My teachers have accepted me into their dojo and their art. That alone is an incredible thing. When I first moved to Japan, there really weren’t a huge number of non-Japanese training in classical traditions. In the country outside Kyoto where I lived, there weren’t any non-Japanese training in even modern traditions like Kodokan Judo. I was the first in that area. For a teacher in Japan to really accept a you as a student is a huge risk. The teacher becomes responsible for anything the student does. I didn’t understand that when I first moved to Japan. In the same way, I didn’t understand my obligations to my judo teacher.

If I messed up, my teacher would have been responsible for helping to clean up the mess and make things right. From the moment a teacher acknowledges you as their student, you assume the rather large obligation not to do anything that would embarrass your teacher, or force her to have to clean up after you. That means not getting drunk in public and causing a scene. It means controlling your temper at the office and at home (homes are close together and have thin walls. Believe it that your neighbors can hear what’s going on).
As a beginning student, the obligations aren’t too huge. Train, study, help keep the dojo clean and don’t do anything to embarrass my teacher. Eventually I stopped being a beginning student. I started taking on responsibility for my teacher. At some point everyone expected me to be able to demonstrate the basics correctly, consistently.

The obligations grow slowly but inexorably.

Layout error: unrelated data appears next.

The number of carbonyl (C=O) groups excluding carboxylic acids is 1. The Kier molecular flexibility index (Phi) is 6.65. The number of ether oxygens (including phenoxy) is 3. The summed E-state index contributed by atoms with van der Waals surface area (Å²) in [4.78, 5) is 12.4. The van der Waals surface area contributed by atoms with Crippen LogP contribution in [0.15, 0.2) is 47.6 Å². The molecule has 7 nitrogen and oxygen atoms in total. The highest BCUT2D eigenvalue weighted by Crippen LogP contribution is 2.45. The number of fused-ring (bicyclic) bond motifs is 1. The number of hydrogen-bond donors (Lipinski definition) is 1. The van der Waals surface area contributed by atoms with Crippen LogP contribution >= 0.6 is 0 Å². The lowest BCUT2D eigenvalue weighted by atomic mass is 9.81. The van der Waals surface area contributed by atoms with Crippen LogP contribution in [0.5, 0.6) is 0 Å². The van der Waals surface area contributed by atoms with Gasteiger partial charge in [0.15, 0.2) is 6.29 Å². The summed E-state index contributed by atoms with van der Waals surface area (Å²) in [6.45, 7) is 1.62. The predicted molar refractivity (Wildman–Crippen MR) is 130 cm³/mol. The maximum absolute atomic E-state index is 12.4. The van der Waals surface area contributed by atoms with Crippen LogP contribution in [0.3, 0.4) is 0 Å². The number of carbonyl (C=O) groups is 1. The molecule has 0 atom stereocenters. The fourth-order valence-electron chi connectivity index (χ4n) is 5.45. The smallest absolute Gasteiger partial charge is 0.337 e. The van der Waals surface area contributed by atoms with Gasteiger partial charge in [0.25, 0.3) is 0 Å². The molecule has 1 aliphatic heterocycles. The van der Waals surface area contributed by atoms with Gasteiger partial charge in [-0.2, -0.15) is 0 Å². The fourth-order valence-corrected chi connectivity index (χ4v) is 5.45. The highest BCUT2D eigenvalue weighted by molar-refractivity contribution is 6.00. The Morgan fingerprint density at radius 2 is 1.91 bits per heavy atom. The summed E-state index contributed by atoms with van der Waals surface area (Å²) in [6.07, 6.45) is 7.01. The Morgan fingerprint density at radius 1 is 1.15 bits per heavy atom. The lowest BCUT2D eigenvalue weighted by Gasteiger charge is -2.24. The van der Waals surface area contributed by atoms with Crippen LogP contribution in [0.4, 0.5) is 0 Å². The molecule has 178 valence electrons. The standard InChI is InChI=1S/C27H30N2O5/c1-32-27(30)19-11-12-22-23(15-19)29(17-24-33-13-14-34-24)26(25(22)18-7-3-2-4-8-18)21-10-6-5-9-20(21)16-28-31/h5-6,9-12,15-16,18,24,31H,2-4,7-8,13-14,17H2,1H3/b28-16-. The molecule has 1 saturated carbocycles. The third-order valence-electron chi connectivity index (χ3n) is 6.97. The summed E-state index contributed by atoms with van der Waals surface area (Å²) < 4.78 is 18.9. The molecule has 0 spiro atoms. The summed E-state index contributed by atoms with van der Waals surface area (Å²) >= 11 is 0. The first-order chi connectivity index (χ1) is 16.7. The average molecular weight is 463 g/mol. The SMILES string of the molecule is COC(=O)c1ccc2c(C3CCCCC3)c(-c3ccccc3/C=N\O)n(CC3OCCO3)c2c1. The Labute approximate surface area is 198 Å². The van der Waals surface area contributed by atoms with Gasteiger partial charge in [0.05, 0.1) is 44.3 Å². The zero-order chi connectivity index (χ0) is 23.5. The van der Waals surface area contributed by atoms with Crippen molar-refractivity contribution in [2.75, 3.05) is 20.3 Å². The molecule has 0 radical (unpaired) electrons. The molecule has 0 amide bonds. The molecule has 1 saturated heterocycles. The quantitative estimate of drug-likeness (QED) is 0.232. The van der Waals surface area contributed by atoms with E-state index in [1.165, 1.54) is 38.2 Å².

The dojo becomes more and more a real home where you are secure (but not comfortable). The people in the dojo become trusted friends with whom you share the treasure and joy that is training. As I grow in the art, many of the things I gain are difficult to express, and impossible to assign value to. The comfort in my own skin that grows from years and years of training is immeasurable. How do you place a value on being comfortable enough with yourself that storms of emotion and stress can blow around you without disturbing you?

The self-knowledge and understanding that good budo training develops is difficult to describe. People often misinterpret the calm, imperturbable demeanor of a mature martial artist as being self-confidence derived from their physical ability to fight. If that was the truth, that calm would be a weak and easily broken thing only prepared to deal with someone attacking with hands or weapons. It would be worthless against other sorts of stress and disturbances.